After a short Winter break, Formula 1 is waking up for a new season with a highlight of the year, the launch season! Just one problem… (the cars look no different). Today Stelvio Automotive looks at the Ferrari, Red Bull, and Mercedes and asks if we can learn anything from the ‘new’ cars?
By Sean Smith
It’s mid-February folks and that means one thing, Formula 1 launch season! The time on the motorsport calendar that eager fans get the chance to see all the innovations and changes to get excited for for the new season! This year, however, there is a slight problem. With the huge rules shakeup coming in 2021 and the big teams looking to repeat what Mercedes did in the 2014 in getting a jump over the opposition, it gives the likes of the 'Big 3' the quandary of putting efforts into 2020, or going all in for next year.
We’ll begin with the first new car to be officially shown this year, the Ferrari SF1000. The SF1000 is a machine which has already been reportedly played down in the media as ‘unimpressive’ and as far as the car looks to have developed from the outgoing SF90, that word very much sums up my first impressions of the car. At their launch event, Ferrari used words like “extreme” and “completely different”, and that may be true underneath the car’s bodywork, but on the surface, all I really see is a bold font being used for the driver’s numbers and a slightly amended shade of red bodywork.
You have to look a bit further to find the more intricate changes of the SF1000. There are mini winglets at the top of the air box, similar to those seen back in the mid-2000s, and the bargeboards have become even more complicated than before. The bodywork around the car is generally narrower than before and, as we generally expected (but hoped not after we saw a concept image - above) the car is very much an evolution from 2019 with no major areas of development to get excited about.
As we discussed in our January edition of This Month in Motorsport, Ferrari could be a major player this year if it can overcome the weaknesses of the 2019 car. They clearly have the best engine in terms of outright horsepower; however, they lacked overall downforce to Mercedes and Red Bull which left them on the back foot at many Grand Prix.
Time, testing and teamwork will tell if this new car is going to take that fight to the other major players in 2020. I personally hope it can, but Ferrari are undoubtedly already looking at their 2021 machine as their golden opportunity and I wouldn’t be surprised if the SF1000 is yet another disappointing chapter in the Scuderia’s history book.
On to Red Bull Honda, undoubtedly the good news story of 2019 as, thanks to Toro Rosso’s groundwork the year before, the Japanese engine supplier proved many wrong as they were able to win three races, and (more surprisingly against the “party modes of Mercedes and Ferrari) even secure two pole positions, with vastly improved reliability throughout the year.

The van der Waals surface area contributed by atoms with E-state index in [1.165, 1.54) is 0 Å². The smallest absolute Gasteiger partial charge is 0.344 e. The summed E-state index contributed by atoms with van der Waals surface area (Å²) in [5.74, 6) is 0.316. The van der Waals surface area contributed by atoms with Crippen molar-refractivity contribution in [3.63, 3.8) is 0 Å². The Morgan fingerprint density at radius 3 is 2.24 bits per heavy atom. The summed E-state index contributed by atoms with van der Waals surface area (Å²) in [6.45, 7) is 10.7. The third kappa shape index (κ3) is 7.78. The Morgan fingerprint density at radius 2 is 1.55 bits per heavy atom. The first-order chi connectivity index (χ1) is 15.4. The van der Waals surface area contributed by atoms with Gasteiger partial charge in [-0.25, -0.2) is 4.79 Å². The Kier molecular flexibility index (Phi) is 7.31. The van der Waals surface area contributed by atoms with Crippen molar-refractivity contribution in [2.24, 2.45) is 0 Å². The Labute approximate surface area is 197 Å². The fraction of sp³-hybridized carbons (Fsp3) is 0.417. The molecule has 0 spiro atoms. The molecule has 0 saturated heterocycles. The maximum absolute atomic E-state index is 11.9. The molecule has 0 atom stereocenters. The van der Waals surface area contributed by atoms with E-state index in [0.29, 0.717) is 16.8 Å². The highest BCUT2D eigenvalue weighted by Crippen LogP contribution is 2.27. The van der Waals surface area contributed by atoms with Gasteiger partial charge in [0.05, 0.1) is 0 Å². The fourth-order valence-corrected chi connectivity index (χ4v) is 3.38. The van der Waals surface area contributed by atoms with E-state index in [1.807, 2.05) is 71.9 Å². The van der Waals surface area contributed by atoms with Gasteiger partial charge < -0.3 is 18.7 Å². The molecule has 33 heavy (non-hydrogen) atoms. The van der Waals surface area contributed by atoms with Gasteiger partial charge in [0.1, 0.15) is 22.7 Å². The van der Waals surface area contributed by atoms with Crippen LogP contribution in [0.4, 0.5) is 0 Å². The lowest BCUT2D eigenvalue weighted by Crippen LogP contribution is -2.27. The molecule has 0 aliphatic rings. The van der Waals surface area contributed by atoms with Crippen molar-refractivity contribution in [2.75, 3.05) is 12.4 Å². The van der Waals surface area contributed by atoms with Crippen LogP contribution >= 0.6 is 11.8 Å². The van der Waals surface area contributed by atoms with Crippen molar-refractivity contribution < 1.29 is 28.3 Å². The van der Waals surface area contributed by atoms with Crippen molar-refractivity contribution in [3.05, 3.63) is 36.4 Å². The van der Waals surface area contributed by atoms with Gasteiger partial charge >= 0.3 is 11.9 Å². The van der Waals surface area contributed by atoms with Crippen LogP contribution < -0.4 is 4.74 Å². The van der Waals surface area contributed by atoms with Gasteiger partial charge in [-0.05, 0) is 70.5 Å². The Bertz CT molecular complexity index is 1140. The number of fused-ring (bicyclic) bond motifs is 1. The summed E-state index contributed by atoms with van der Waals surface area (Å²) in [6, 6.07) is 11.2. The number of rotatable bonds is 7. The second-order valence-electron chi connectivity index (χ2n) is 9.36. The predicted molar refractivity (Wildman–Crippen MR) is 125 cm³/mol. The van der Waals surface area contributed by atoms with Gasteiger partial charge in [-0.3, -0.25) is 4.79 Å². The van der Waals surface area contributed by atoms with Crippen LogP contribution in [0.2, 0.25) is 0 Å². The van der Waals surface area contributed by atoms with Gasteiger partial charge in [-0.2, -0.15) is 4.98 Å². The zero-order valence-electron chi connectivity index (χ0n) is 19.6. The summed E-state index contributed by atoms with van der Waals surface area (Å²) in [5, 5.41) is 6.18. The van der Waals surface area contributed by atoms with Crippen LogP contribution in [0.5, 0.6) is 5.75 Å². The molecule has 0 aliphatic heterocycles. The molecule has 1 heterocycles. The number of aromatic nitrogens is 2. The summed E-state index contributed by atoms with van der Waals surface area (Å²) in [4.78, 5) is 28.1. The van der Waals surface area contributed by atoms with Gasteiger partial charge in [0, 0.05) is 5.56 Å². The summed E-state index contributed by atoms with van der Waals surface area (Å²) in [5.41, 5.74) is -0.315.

“Notable” changes to the RB15 include a much thinner nose cone and a hole in the ‘thumb-tip’. The side pods and rear bodywork have been slightly re-profiled and the ‘step’ section located midway up the nose of their 2019 car has been flattened with tiny winglets added. We’ll probably see more alterations as testing gets underway, but the car certainly looks far more different to the Ferrari and its predecessor. With Red Bull looking so good at the end of last year, this makes them an interesting team to watch for this year.
So lastly we look at the Mercedes W11. I can see two areas of development here, firstly, the air-box have been given a new cherry red paint job thanks to their sponsor, Ineos, and the other is a slightly re-profiled nose cone. That really is about it.
Undoubtedly, there will be deeper revisions to the car, the chassis will have been tweaked to allow an even wider operating window of performance at every track. The aerodynamic elements will all have been slightly reworked, slightly lightened and slightly tuned to work even better with one another as air goes over the car, but the big area of improvement will be in the engine and hybrid sections of the W11 which we will not be able to gauge until testing and the Australian Grand Prix come around.
Stay tuned to Stelvio Automotive as we continue our coverage of the F1 launch season and the F1 season over the coming months. We’ll have a new podcast going live later this week covering the far more aesthetically interesting developments from McLaren, Racing Point and Alfa Tauri so please do like, share, comment and follow us across our social media channels and let us know what your thoughts are for the coming season!
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